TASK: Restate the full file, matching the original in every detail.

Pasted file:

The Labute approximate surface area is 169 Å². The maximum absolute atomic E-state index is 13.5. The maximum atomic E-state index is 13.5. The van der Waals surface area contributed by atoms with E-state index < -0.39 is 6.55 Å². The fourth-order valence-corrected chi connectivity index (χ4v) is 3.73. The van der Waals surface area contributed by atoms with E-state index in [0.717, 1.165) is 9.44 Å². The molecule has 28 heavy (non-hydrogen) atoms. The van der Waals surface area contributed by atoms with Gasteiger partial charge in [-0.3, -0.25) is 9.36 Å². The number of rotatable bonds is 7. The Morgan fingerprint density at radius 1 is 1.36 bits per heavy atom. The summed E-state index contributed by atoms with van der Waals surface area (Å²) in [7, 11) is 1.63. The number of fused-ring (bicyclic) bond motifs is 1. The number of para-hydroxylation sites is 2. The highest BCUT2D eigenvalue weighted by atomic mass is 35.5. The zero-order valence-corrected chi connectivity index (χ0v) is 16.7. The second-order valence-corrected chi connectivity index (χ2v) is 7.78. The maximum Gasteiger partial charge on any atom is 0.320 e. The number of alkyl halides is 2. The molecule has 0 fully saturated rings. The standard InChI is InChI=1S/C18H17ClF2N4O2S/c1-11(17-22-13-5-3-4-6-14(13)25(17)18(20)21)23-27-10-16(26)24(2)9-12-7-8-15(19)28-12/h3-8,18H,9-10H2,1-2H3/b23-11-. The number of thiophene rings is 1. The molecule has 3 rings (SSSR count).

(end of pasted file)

The Labute approximate surface area is 169 Å². The maximum absolute atomic E-state index is 13.5. The maximum atomic E-state index is 13.5. The van der Waals surface area contributed by atoms with E-state index < -0.39 is 6.55 Å². The fourth-order valence-corrected chi connectivity index (χ4v) is 3.73. The van der Waals surface area contributed by atoms with E-state index in [0.717, 1.165) is 9.44 Å². The molecule has 28 heavy (non-hydrogen) atoms. The van der Waals surface area contributed by atoms with Gasteiger partial charge in [-0.3, -0.25) is 9.36 Å². The number of rotatable bonds is 7. The Morgan fingerprint density at radius 1 is 1.36 bits per heavy atom. The summed E-state index contributed by atoms with van der Waals surface area (Å²) in [7, 11) is 1.63. The number of fused-ring (bicyclic) bond motifs is 1. The number of para-hydroxylation sites is 2. The highest BCUT2D eigenvalue weighted by atomic mass is 35.5. The zero-order valence-corrected chi connectivity index (χ0v) is 16.7. The second-order valence-corrected chi connectivity index (χ2v) is 7.78. The maximum Gasteiger partial charge on any atom is 0.320 e. The number of alkyl halides is 2. The molecule has 0 fully saturated rings. The standard InChI is InChI=1S/C18H17ClF2N4O2S/c1-11(17-22-13-5-3-4-6-14(13)25(17)18(20)21)23-27-10-16(26)24(2)9-12-7-8-15(19)28-12/h3-8,18H,9-10H2,1-2H3/b23-11-. The number of thiophene rings is 1. The molecule has 3 rings (SSSR count).